traceyfragments“When things happen to people, they radiate a light. Because they have a picture caught inside them. Because they were there and you weren’t. And because you only got a piece. And because all you can do is shrink and blow up that one tiny piece.”

Directed by Bruce McDonald and adapted by Maureen Medved from her novel, The Tracey Fragments uses split screens to convey the fragmented consciousness of its traumatized and guilt-ridden 15 year old protagonist (Ellen Page), who is first seen wrapped in a shower curtain riding the back of a bus in Winnipeg, searching for her missing 9 year old brother. Though split screens originally became popular in slick 60’s Hollywood films like The Thomas Crown Affair, they are probably now mostly associated with the TV thriller 24. In this movie, however, they are used in a self-consciously arty fashion as a means of opening up Tracey’s racing thoughts to audience as she reviews the events of the past couple of days in a disjointed, distorted and non-linear fashion, true to how many people might think about these things, especially under extreme duress. The story itself is simple to the point of being a bit threadbare, but then the movie is more about the manner in which Tracey responds to the events, rather than about the events themselves. Towards this end, the movie is intermittently successful, sometimes funny, sometimes deeply affecting, with a lot of the credit going to Page, who works hard to transform a character that’s largely unlikeable in the state that she’s in into someone sympathetic. The movie’s style often overwhelms her performance, however, burying it in a flurry of screens, which can number up to twenty at certain points. The conclusion is also unsatisfying, not because it leaves some things open ended, but because it just sort of stops, as if the filmmakers couldn’t come up with anything better. The Tracey Fragments is definitely a flawed work, but I give it credit for taking a risky approach to its difficult subject matter, and for Page’s performance, which has flaws of its own, but nevertheless carries the movie. Recommended mostly for fans of the experimental.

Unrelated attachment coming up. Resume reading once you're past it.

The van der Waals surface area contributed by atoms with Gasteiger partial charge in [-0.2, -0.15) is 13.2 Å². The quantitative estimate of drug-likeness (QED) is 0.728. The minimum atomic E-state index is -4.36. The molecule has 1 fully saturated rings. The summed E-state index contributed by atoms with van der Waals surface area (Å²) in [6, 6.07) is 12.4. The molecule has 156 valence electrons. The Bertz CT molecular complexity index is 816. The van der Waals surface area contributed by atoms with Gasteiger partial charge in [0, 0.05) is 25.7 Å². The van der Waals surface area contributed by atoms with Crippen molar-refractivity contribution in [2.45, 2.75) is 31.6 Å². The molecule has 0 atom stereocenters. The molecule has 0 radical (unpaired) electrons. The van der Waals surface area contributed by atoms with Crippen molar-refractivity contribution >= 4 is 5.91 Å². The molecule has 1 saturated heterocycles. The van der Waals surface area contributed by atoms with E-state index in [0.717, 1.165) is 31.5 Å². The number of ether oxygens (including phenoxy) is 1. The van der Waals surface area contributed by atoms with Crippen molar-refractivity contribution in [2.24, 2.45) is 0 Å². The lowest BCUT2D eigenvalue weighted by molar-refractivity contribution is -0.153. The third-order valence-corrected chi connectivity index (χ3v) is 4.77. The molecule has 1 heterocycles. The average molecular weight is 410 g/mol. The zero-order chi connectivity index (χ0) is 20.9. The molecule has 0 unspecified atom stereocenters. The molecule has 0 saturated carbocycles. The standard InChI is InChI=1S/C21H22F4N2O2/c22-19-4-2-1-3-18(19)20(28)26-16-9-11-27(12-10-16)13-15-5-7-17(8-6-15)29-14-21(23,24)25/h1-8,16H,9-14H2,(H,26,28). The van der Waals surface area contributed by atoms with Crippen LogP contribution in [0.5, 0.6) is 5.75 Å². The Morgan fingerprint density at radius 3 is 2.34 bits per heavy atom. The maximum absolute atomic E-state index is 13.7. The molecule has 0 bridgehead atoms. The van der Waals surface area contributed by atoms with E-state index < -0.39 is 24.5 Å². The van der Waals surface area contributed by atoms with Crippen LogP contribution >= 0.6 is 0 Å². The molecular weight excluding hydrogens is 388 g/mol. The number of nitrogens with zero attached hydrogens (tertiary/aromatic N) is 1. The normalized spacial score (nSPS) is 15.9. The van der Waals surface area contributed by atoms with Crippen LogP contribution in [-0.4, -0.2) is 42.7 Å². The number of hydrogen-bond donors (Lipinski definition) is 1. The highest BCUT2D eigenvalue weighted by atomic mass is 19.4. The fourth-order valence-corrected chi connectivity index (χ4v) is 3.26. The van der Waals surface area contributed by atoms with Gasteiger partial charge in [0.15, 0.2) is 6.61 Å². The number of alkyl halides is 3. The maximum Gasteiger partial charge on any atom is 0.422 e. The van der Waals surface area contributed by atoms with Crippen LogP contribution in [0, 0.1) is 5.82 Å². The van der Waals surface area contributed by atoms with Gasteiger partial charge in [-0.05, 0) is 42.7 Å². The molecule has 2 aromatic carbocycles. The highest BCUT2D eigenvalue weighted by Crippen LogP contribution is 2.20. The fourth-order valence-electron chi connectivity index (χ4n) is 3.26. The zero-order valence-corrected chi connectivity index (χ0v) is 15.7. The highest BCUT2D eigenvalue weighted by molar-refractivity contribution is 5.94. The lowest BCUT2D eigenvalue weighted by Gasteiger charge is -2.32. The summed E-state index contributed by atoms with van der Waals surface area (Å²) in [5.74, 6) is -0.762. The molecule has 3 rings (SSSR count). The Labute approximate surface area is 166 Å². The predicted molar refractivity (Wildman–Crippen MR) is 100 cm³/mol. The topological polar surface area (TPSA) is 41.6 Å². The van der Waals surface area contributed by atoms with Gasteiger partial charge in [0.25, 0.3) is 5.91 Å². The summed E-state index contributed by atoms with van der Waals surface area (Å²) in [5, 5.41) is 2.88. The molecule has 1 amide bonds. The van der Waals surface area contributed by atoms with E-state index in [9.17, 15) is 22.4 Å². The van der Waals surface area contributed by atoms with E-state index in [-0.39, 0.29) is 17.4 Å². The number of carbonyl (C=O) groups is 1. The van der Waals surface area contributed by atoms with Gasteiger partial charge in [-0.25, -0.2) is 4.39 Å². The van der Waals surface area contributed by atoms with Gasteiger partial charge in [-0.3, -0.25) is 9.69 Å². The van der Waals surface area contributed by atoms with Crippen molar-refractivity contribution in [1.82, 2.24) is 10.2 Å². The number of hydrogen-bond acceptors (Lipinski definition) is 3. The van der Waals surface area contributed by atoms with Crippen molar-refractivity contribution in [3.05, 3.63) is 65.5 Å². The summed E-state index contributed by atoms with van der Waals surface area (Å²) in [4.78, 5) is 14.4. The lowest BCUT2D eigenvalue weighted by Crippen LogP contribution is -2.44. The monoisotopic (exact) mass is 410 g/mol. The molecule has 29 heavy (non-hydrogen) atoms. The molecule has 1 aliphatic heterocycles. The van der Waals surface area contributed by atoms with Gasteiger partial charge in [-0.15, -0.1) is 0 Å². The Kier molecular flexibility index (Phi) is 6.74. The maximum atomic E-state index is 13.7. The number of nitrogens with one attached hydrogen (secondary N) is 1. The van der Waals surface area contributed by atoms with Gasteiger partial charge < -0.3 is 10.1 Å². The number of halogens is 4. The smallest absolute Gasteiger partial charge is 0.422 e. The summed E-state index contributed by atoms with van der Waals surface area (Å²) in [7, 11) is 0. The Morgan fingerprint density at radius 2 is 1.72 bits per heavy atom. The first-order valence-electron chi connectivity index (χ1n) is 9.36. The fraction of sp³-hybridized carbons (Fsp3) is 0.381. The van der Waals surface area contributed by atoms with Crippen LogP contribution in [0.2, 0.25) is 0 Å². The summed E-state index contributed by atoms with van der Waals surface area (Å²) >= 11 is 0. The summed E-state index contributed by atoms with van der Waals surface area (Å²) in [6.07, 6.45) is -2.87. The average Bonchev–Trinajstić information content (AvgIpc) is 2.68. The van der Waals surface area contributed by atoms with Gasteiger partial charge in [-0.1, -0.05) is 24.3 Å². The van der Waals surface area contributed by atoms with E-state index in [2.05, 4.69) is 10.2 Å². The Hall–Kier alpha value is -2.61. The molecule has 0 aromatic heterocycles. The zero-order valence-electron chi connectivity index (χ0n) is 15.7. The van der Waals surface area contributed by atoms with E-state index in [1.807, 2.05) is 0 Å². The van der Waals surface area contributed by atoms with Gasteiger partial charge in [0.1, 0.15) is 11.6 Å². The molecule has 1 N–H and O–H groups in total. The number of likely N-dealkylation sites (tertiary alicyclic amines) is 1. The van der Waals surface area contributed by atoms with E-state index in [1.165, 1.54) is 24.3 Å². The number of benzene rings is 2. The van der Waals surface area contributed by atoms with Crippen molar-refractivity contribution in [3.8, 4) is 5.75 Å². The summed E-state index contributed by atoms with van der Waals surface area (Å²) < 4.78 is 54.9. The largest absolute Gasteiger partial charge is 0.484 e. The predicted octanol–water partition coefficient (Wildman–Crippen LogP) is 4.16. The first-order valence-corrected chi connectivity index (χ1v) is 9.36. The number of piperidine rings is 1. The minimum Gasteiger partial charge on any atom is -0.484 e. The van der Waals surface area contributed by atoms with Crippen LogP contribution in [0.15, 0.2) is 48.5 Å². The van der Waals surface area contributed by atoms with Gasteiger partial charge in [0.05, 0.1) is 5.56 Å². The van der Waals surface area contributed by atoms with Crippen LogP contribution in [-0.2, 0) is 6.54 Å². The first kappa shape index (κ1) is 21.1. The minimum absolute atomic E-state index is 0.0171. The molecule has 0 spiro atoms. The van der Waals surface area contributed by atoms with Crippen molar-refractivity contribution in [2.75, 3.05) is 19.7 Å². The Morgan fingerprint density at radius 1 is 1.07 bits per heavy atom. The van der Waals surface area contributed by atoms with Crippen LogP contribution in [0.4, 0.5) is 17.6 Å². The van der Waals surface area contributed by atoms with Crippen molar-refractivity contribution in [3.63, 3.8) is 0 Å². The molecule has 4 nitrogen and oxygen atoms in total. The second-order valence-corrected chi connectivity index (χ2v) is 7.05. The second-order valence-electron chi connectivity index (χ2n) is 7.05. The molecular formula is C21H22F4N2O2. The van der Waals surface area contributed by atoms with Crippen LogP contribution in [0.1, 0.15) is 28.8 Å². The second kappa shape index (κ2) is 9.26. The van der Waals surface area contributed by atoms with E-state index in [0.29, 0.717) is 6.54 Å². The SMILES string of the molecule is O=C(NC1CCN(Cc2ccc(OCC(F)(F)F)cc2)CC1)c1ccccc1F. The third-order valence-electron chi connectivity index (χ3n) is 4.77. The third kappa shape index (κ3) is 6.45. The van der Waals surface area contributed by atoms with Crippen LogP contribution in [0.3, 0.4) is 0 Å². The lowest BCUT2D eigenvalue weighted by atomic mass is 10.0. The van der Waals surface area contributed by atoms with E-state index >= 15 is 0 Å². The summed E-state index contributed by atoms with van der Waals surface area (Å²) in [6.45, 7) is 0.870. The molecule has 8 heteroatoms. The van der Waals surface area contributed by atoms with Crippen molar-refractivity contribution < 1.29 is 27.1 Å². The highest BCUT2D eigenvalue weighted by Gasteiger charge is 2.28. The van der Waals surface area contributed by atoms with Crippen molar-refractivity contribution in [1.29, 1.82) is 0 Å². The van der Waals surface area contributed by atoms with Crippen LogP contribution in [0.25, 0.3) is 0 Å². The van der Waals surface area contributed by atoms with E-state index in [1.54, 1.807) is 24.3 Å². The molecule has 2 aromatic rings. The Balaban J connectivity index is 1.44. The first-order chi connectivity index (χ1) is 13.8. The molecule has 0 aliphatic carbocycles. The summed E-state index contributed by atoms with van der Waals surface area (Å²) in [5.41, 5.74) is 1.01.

MONKEY RATING: TWO MONKEYS

(For a brief explanation of the Monkey Review rating system, click here.)

Advertisements

MONKEY REVIEW: The Nines

February 16, 2008

Entertaining, fairly absorbing and often eerie indie art film with Ryan Reynolds, Hope Davis, Melissa McCarthy and Elle Fanning starring in three interconnected stories. As long as it remains mysterious, the movie works, but the answers at the end are a bit of a letdown. Nevertheless, the actors make it an easy ride, especially Reynolds, who, like Davis and McCarthy, convincingly plays three separate characters. If he hadn’t been as good as he is here, the movie wouldn’t work nearly as well as it does. Reynolds, despite his tendency to appear in some questionable movies, is actually one of my favorite actors, and he makes this worth seeing, despite the weak end.

MONKEY RATING: TWO MONKEYS

(For a brief explanation of the Monkey Review rating system, click here.)